‘It’s complicated’: Why lobbyists think Bears could be back to Arlington if bid for lakefront stadium fails

Amid the yearlong property tax dispute at Arlington Park, the Bears also face a series of legal, financial and political hurdles to building a new stadium on the Chicago lakefront, two lobbyists for three Arlington Heights-area school districts said.

John Dunn and Matt Glavin of Cozen O’Connor Public Strategies, the firm hired by the school districts last year, have met with political leaders and fellow lobbyists for the NFL franchise as the team navigates the corridors of the state Capitol in its latest bid for public subsidies.

“If the Bears can get it done in Chicago, I think they’ll try to do it. If they can’t get it done in Chicago, this is just me guessing, I think they’re going to be right back here (in Arlington Heights),” said Dunn, who was former Chicago Mayor Richard M. Daley’s director of intergovernmental affairs. “They’re shopping for the best deal they can get, like any other business.”

John Dunn

The Bears have cited the higher reassessment at their 326-acre former racetrack property that led them to explore other possible stadium sites — namely the recent shift back to the lakefront.

But the lobbyists for Northwest Suburban High School District 214, Palatine-Schaumburg High School District 211 and Palatine Township Elementary District 15 — much like the superintendents and attorneys on their side of the bargaining table — dispute that the team’s renewed focus on the lakefront is the result of the property tax issue in Arlington Heights.

“I do not believe that the holdup of getting the Bears to come to Arlington Heights is $3 million spread over two years in property taxes,” said Glavin, a one-time staffer of former Gov. Pat Quinn and U.S. Sen. Dick Durbin. “There are a lot of other issues at play. And we’re cognizant of not extending too much to the Bears only for them to use that to go to the city of Chicago and ask for more there.”

Matt Glavin

Dunn and Glavin spoke last week during school board meetings in districts 214 and 15.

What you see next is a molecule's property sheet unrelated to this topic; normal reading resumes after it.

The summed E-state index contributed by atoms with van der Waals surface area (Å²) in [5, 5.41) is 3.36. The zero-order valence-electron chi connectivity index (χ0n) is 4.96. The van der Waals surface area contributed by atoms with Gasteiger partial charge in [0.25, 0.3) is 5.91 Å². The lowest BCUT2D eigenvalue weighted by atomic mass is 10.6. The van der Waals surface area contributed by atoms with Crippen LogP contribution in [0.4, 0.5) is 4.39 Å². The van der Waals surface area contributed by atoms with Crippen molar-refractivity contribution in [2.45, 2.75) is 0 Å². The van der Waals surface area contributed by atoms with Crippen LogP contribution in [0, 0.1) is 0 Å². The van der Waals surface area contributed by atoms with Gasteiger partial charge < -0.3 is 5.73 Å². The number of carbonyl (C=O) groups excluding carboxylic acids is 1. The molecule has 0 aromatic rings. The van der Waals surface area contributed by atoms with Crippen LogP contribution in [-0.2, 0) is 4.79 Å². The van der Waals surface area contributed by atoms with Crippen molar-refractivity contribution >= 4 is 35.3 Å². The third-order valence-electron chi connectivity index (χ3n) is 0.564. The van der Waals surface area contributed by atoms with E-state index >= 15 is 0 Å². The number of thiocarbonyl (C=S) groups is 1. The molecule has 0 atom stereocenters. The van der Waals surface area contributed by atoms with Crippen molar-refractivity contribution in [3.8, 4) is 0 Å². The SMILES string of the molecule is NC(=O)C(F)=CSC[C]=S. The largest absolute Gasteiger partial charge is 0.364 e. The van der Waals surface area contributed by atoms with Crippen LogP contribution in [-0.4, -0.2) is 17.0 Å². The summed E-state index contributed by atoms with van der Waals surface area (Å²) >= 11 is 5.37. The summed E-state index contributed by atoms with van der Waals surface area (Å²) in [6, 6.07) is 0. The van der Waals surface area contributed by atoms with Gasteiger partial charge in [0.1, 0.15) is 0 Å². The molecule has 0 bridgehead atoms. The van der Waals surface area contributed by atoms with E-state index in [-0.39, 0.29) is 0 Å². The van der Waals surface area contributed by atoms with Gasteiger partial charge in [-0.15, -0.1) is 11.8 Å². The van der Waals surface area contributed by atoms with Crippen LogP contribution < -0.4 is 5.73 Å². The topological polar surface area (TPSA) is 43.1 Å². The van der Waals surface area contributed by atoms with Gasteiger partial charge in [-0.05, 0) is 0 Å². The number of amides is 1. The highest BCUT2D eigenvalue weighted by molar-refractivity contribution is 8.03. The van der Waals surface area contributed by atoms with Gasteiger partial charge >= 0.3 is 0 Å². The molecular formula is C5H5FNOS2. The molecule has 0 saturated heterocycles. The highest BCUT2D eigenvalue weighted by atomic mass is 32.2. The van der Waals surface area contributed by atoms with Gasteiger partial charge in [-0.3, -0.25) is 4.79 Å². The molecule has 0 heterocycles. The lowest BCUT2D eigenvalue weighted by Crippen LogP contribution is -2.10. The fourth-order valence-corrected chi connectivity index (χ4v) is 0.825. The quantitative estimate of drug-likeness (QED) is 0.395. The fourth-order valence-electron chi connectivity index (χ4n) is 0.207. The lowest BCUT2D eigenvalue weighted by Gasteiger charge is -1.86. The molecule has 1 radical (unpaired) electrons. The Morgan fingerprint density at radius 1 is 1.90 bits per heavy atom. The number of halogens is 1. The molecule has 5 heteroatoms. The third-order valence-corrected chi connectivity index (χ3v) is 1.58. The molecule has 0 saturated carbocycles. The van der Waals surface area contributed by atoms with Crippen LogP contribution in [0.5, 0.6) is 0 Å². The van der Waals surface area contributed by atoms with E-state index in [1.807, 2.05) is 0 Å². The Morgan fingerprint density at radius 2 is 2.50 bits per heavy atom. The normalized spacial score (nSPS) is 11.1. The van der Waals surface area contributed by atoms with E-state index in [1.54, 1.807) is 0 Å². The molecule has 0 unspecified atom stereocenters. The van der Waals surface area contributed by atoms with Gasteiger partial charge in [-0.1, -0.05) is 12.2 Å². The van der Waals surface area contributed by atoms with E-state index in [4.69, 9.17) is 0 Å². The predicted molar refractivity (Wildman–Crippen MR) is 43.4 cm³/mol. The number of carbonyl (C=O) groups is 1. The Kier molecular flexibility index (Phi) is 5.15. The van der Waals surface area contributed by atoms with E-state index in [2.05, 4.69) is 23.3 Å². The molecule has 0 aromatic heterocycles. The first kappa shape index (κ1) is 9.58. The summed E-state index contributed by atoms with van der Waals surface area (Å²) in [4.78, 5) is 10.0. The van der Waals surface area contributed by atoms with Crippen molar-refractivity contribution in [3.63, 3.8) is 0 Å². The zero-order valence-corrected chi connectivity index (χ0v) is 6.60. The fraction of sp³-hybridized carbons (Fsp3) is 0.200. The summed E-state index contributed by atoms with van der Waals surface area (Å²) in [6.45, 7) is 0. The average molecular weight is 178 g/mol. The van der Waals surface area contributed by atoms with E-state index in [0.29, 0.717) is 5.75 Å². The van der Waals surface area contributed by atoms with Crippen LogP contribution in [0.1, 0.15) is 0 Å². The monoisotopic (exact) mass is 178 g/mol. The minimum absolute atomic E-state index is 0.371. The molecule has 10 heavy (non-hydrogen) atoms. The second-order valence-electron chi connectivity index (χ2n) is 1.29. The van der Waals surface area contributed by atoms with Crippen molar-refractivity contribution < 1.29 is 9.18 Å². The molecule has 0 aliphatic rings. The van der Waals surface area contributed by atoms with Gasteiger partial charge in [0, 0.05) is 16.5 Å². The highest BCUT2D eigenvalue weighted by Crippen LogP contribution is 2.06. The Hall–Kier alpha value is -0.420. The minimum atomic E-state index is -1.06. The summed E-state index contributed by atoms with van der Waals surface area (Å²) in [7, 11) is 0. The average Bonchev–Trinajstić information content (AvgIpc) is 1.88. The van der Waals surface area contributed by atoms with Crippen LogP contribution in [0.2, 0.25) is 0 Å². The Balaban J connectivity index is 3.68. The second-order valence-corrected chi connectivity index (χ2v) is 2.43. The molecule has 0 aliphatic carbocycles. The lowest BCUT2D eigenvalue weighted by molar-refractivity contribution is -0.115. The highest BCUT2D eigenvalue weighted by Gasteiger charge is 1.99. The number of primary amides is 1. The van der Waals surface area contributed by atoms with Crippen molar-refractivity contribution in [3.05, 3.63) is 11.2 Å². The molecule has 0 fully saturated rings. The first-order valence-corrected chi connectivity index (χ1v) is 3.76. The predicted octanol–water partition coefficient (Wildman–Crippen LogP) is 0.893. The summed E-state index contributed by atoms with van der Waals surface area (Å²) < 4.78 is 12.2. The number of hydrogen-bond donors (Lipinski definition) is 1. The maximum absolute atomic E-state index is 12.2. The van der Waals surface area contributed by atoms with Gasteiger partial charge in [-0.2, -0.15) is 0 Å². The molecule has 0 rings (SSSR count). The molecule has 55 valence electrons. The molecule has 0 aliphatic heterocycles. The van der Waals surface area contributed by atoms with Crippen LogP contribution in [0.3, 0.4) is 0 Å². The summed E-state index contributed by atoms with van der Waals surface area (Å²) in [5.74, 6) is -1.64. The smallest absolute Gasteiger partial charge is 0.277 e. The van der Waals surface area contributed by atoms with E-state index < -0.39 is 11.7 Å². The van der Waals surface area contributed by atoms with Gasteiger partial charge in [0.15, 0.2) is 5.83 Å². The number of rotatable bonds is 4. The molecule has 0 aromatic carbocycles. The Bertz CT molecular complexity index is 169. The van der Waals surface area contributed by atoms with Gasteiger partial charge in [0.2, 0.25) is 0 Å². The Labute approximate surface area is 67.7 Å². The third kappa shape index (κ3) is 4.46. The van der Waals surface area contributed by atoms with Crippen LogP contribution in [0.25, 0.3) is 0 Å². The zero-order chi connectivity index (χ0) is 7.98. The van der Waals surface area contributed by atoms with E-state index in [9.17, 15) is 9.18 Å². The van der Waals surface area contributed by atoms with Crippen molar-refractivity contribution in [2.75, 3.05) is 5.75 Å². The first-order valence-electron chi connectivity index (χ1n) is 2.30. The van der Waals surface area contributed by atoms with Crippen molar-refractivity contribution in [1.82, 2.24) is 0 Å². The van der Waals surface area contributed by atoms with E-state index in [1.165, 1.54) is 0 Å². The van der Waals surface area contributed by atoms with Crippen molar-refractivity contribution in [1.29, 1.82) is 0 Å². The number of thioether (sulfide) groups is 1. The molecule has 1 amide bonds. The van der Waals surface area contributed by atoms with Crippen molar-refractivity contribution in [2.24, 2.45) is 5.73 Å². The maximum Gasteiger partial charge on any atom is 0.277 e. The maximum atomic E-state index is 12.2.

Among the hurdles discussed: the tepid response so far in Springfield to the Bears’ ask for at least $1 billion in public funds for infrastructure work at the Museum Campus. The team says it would commit $2 billion in private funds for a publicly owned stadium on the south parking lot of Soldier Field.

The Bears are seeking the same pot of money as Chicago White Sox Chairman Jerry Reinsdorf, who publicly lobbied lawmakers in February for an extension of Illinois Sports Facilities Authority bonds, backed by the 2% Chicago hotel tax. It’s among the financing mechanisms the Sox are floating to help bankroll a new ballpark at The 78 redevelopment in the South Loop.

But state Senate President Don Harmon told the teams to work together on a single financing proposal. Last week, Harmon told the Illinois Chamber of Commerce that there isn’t a big appetite among legislators to publicly fund new professional sports stadiums, Glavin noted.

State Senate President Don Harmon, from left, and Gov. J.B. Pritzker have so far been reluctant to endorse public financing of new stadiums for the Bears and White Sox. Justin L. Fowler/The State Journal-Register

Dunn added that Gov. J.B. Pritzker also hasn’t shown an interest “in jumping on a public financing bandwagon.”

That current attitude among lawmakers represents a shift over the last 25 to 30 years, when stadium deals were controversial, but still relatively common, Dunn said.

So far, the Bears haven’t formally filed legislation, but there’s been “a lot of discussion and rumors,” he said.

The Bears and Sox have shown an urgency to get something done in the current spring legislative session, which runs through May 24. But Dunn said there are also legislators who have questioned the rush.

Even if the Bears secure legislative approval, their vision of a new stadium on the lakefront could run into legal obstacles. Chicago’s Lakefront Protection Ordinance, which mirrors a public trust doctrine, says anything built on the lakefront has to be for a public use. And there’s been lawsuits over the proposed George Lucas museum and the Bears’ renovation of Soldier Field, the lobbyists noted.

“This doesn’t mean that the Bears couldn’t find a way to build on the lakefront … but it’s complicated,” Glavin said.

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